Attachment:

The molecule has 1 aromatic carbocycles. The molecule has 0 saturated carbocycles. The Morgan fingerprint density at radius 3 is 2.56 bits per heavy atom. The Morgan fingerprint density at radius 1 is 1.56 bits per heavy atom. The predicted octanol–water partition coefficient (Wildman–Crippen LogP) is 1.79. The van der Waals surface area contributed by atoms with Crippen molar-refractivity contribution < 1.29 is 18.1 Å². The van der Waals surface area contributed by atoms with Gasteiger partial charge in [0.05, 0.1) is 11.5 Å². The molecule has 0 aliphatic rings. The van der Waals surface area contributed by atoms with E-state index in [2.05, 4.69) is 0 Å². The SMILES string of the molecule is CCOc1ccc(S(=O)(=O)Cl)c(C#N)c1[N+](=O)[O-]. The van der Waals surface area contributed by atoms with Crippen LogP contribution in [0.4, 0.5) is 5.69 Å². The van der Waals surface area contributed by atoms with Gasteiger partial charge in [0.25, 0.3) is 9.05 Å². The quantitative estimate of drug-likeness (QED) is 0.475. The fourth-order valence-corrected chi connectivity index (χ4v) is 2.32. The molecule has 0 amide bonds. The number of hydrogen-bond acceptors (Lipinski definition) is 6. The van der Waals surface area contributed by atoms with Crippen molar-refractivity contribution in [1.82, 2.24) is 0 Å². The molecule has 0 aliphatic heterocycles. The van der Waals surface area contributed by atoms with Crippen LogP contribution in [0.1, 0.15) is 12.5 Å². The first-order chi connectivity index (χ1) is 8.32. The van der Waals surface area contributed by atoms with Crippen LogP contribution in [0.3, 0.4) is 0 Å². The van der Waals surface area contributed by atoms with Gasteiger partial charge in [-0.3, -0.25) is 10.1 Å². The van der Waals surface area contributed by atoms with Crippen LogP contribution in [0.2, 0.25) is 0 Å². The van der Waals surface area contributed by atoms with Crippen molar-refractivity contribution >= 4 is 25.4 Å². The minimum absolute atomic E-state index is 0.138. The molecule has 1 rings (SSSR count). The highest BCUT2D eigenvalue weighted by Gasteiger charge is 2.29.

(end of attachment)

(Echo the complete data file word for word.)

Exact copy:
The molecule has 1 aromatic carbocycles. The molecule has 0 saturated carbocycles. The Morgan fingerprint density at radius 3 is 2.56 bits per heavy atom. The Morgan fingerprint density at radius 1 is 1.56 bits per heavy atom. The predicted octanol–water partition coefficient (Wildman–Crippen LogP) is 1.79. The van der Waals surface area contributed by atoms with Crippen molar-refractivity contribution < 1.29 is 18.1 Å². The van der Waals surface area contributed by atoms with Gasteiger partial charge in [0.05, 0.1) is 11.5 Å². The molecule has 0 aliphatic rings. The van der Waals surface area contributed by atoms with E-state index in [2.05, 4.69) is 0 Å². The SMILES string of the molecule is CCOc1ccc(S(=O)(=O)Cl)c(C#N)c1[N+](=O)[O-]. The van der Waals surface area contributed by atoms with Crippen LogP contribution in [0.4, 0.5) is 5.69 Å². The van der Waals surface area contributed by atoms with Gasteiger partial charge in [0.25, 0.3) is 9.05 Å². The quantitative estimate of drug-likeness (QED) is 0.475. The fourth-order valence-corrected chi connectivity index (χ4v) is 2.32. The molecule has 0 amide bonds. The number of hydrogen-bond acceptors (Lipinski definition) is 6. The van der Waals surface area contributed by atoms with Crippen molar-refractivity contribution in [1.82, 2.24) is 0 Å². The molecule has 0 aliphatic heterocycles. The van der Waals surface area contributed by atoms with Crippen LogP contribution in [0.1, 0.15) is 12.5 Å². The first-order chi connectivity index (χ1) is 8.32. The van der Waals surface area contributed by atoms with Crippen LogP contribution in [0.3, 0.4) is 0 Å². The van der Waals surface area contributed by atoms with Gasteiger partial charge in [-0.3, -0.25) is 10.1 Å². The van der Waals surface area contributed by atoms with Crippen LogP contribution in [0.2, 0.25) is 0 Å². The van der Waals surface area contributed by atoms with Crippen molar-refractivity contribution >= 4 is 25.4 Å². The minimum absolute atomic E-state index is 0.138. The molecule has 1 rings (SSSR count). The highest BCUT2D eigenvalue weighted by Gasteiger charge is 2.29.